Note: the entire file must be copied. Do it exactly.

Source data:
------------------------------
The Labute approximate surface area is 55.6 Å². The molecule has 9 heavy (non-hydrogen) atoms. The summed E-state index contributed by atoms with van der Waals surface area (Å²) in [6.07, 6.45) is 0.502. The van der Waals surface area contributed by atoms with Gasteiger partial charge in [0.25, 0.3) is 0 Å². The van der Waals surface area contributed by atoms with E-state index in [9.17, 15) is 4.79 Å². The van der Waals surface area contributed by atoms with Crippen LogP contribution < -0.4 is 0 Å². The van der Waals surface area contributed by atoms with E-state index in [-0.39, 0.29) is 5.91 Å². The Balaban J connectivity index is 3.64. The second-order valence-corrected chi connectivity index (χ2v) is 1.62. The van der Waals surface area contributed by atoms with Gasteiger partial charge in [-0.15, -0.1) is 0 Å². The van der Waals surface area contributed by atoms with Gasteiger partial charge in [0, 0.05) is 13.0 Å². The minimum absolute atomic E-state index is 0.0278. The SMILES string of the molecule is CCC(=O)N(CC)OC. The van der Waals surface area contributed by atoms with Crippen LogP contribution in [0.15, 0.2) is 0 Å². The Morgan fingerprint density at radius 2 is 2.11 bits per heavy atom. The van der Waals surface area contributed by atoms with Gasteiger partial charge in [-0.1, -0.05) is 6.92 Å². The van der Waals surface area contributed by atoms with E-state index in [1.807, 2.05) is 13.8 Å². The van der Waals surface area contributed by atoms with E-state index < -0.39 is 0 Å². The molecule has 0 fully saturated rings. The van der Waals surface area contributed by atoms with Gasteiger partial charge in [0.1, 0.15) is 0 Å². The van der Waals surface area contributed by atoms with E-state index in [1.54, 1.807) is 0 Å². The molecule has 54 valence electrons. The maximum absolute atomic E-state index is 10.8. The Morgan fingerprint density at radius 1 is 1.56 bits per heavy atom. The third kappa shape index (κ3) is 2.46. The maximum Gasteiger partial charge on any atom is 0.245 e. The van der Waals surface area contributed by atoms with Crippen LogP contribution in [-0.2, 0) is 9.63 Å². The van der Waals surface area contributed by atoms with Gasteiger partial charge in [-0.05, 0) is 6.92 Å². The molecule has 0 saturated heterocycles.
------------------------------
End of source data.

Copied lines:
The Labute approximate surface area is 55.6 Å². The molecule has 9 heavy (non-hydrogen) atoms. The summed E-state index contributed by atoms with van der Waals surface area (Å²) in [6.07, 6.45) is 0.502. The van der Waals surface area contributed by atoms with Gasteiger partial charge in [0.25, 0.3) is 0 Å². The van der Waals surface area contributed by atoms with E-state index in [9.17, 15) is 4.79 Å². The van der Waals surface area contributed by atoms with Crippen LogP contribution < -0.4 is 0 Å². The van der Waals surface area contributed by atoms with E-state index in [-0.39, 0.29) is 5.91 Å². The Balaban J connectivity index is 3.64. The second-order valence-corrected chi connectivity index (χ2v) is 1.62. The van der Waals surface area contributed by atoms with Gasteiger partial charge in [-0.15, -0.1) is 0 Å². The van der Waals surface area contributed by atoms with Gasteiger partial charge in [0, 0.05) is 13.0 Å². The minimum absolute atomic E-state index is 0.0278. The SMILES string of the molecule is CCC(=O)N(CC)OC. The van der Waals surface area contributed by atoms with Crippen LogP contribution in [0.15, 0.2) is 0 Å². The Morgan fingerprint density at radius 2 is 2.11 bits per heavy atom. The van der Waals surface area contributed by atoms with Gasteiger partial charge in [-0.1, -0.05) is 6.92 Å². The van der Waals surface area contributed by atoms with E-state index in [1.807, 2.05) is 13.8 Å². The van der Waals surface area contributed by atoms with E-state index < -0.39 is 0 Å². The molecule has 0 fully saturated rings. The van der Waals surface area contributed by atoms with Gasteiger partial charge in [0.1, 0.15) is 0 Å². The van der Waals surface area contributed by atoms with E-state index in [1.54, 1.807) is 0 Å². The molecule has 54 valence electrons. The maximum absolute atomic E-state index is 10.8. The Morgan fingerprint density at radius 1 is 1.56 bits per heavy atom. The third kappa shape index (κ3) is 2.46. The maximum Gasteiger partial charge on any atom is 0.245 e. The van der Waals surface area contributed by atoms with Crippen LogP contribution in [-0.2, 0) is 9.63 Å². The van der Waals surface area contributed by atoms with Gasteiger partial charge in [-0.05, 0) is 6.92 Å². The molecule has 0 saturated heterocycles.